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U.S. Secretary of State Antony Blinken at the State Department in Washington on Sept. 10.

EVELYN HOCKSTEIN/Reuters

U.S. Secretary of State Antony Blinken on Monday defended the Biden administration’s much-criticized handling of the military withdrawal from Afghanistan in a contentious congressional hearing.

Appearing before the House foreign affairs committee, Mr. Blinken faced complaints from angry lawmakers about the administration’s response to the quick collapse of the Afghan government and, more specifically, the State Department’s actions.

Republicans savaged the response as “a disaster” and “a disgrace” while even Democrats allowed that the entire operation could have been handled better.

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The State Department has come under heavy criticism from both sides for not doing enough and not acting quickly enough to get American citizens, legal residents and at-risk Afghans out of the country after the Taliban took control of Kabul on Aug. 15. Some seeking to leave remain there, although Mr. Blinken could not provide a number.

“This was an unmitigated disaster of epic proportions,” said Representative Michael McCaul of Texas, the top Republican on the committee. He said the abrupt withdrawal along with leaving some Americans and Afghans behind had “emboldened the Taliban” and other U.S. adversaries. “I can summarize this in one word: betrayal.”

His GOP colleague Steve Chabot of Ohio was even more blunt. “This is a disgrace,” he said.

Secretary of State Antony Blinken beat back criticism of the withdrawal of U.S. troops from Afghanistan at a contentious congressional hearing where several Republicans called on him to resign. Tamara Lindstrom reports. Reuters

The chairman of the committee, New York Representative Gregory Meeks, urged his colleagues to keep politics out of their criticism. But he acknowledged there had been problems. “Could things have been done differently? Absolutely,” he said.

In the first of two days of congressional testimony, Mr. Blinken tried to calmly deflect allegations of unpreparedness by pointing out the Biden administration had inherited a U.S.-Taliban peace deal from its predecessor, along with a languishing program to grant visas to Afghans who had worked for the U.S. government.

Mr. Blinken, who had publicly predicted in June that a complete Taliban takeover would not happen “from a Friday to a Monday,” also tried to pre-empt criticism of the prediction by adding that no one in the U.S. government expected the Afghan government to fall as quickly as it did.

“Even the most pessimistic assessments did not predict that government forces in Kabul would collapse while U.S. forces remained,” Mr. Blinken said in prepared remarks released ahead of his appearance. He also defended the evacuation effort, saying it succeeded despite near insurmountable odds.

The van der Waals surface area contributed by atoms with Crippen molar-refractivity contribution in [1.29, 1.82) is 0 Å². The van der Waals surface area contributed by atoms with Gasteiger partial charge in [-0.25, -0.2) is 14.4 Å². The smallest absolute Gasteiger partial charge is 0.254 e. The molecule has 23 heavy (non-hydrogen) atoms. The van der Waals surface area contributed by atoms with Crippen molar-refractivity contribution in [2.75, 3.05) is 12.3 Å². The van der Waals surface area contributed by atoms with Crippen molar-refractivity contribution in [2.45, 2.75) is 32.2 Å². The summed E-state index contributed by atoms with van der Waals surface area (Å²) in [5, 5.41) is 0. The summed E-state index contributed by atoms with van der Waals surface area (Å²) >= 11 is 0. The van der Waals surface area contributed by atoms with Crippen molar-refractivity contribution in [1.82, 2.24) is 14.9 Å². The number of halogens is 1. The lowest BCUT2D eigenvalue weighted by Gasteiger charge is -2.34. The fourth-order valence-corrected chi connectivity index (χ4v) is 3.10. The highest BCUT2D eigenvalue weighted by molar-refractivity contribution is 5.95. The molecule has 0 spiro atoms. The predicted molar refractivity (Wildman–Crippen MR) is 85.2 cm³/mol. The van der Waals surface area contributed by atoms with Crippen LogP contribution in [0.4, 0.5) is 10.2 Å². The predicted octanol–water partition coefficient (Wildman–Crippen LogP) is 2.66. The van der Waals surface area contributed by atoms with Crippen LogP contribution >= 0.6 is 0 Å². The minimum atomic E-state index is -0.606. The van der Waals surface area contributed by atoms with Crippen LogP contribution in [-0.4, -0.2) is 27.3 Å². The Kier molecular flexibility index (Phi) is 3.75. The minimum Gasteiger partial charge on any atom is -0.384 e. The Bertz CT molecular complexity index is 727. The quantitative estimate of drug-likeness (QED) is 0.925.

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“The evacuation was an extraordinary effort – under the most difficult conditions imaginable – by our diplomats, military and intelligence professionals,” he said. “In the end, we completed one of the biggest airlifts in history, with 124,000 people evacuated to safety.”

But Republicans, in particular, have been demanding answers as to why American citizens were left behind in the chaotic days and weeks before the military completed its withdrawal on Aug. 30.

In a preview of GOP questions, the Republican National Committee released a statement earlier Monday with the banner headline “Fire Blinken,” demanding he be held to account for what it described as a litany of failings.

“Blinken’s disastrous handling of Afghanistan and weak leadership put American lives in danger, including the lives of Americans still trapped in Afghanistan,” the GOP committee said.

Mr. Blinken is very close to U.S. President Joe Biden and his job as the United States’ top diplomat is almost certainly safe, but criticism of the administration’s handling of the Afghanistan withdrawal has not been limited to Republicans.

Numerous Democrats have also questioned the policy and expressed concern about stranded Americans, green-card holders and Afghans who could face retaliation from the Taliban because of their work or ties to the U.S. government over the past 20 years.

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State Department officials have acknowledged the congressional hearings could be contentious and possibly ugly, but many remain convinced the U.S. military and other officials did the best they could under extremely trying circumstances – including the evacuation of the U.S. embassy in Kabul and the crush of thousands of desperate people at Kabul’s airport seeking to leave the country.

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